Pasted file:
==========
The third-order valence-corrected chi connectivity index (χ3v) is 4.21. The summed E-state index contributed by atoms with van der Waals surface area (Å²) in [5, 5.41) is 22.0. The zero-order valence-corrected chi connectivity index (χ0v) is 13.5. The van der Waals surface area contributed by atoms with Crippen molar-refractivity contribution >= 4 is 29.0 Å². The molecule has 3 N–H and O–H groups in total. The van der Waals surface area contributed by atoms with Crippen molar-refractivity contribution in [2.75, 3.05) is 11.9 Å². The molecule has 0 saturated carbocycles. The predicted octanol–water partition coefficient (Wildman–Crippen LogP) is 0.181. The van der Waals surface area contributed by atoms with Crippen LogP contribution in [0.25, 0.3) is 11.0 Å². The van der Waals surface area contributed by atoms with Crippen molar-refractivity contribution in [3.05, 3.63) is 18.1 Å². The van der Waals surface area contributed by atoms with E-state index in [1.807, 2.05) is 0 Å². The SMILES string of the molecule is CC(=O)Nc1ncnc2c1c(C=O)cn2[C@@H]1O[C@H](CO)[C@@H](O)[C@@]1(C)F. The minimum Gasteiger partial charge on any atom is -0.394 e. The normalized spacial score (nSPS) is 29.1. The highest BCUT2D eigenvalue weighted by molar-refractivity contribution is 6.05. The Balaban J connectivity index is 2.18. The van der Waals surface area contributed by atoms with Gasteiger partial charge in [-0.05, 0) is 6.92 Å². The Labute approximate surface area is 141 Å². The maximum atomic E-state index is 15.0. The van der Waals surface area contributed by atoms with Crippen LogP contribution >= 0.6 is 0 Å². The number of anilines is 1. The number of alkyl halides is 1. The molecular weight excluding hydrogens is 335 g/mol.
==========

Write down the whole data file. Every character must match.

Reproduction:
The third-order valence-corrected chi connectivity index (χ3v) is 4.21. The summed E-state index contributed by atoms with van der Waals surface area (Å²) in [5, 5.41) is 22.0. The zero-order valence-corrected chi connectivity index (χ0v) is 13.5. The van der Waals surface area contributed by atoms with Crippen molar-refractivity contribution >= 4 is 29.0 Å². The molecule has 3 N–H and O–H groups in total. The van der Waals surface area contributed by atoms with Crippen molar-refractivity contribution in [2.75, 3.05) is 11.9 Å². The molecule has 0 saturated carbocycles. The predicted octanol–water partition coefficient (Wildman–Crippen LogP) is 0.181. The van der Waals surface area contributed by atoms with Crippen LogP contribution in [0.25, 0.3) is 11.0 Å². The van der Waals surface area contributed by atoms with Crippen molar-refractivity contribution in [3.05, 3.63) is 18.1 Å². The van der Waals surface area contributed by atoms with E-state index in [1.807, 2.05) is 0 Å². The SMILES string of the molecule is CC(=O)Nc1ncnc2c1c(C=O)cn2[C@@H]1O[C@H](CO)[C@@H](O)[C@@]1(C)F. The minimum Gasteiger partial charge on any atom is -0.394 e. The normalized spacial score (nSPS) is 29.1. The highest BCUT2D eigenvalue weighted by molar-refractivity contribution is 6.05. The Balaban J connectivity index is 2.18. The van der Waals surface area contributed by atoms with Gasteiger partial charge in [-0.05, 0) is 6.92 Å². The Labute approximate surface area is 141 Å². The maximum atomic E-state index is 15.0. The van der Waals surface area contributed by atoms with Crippen LogP contribution >= 0.6 is 0 Å². The number of anilines is 1. The number of alkyl halides is 1. The molecular weight excluding hydrogens is 335 g/mol.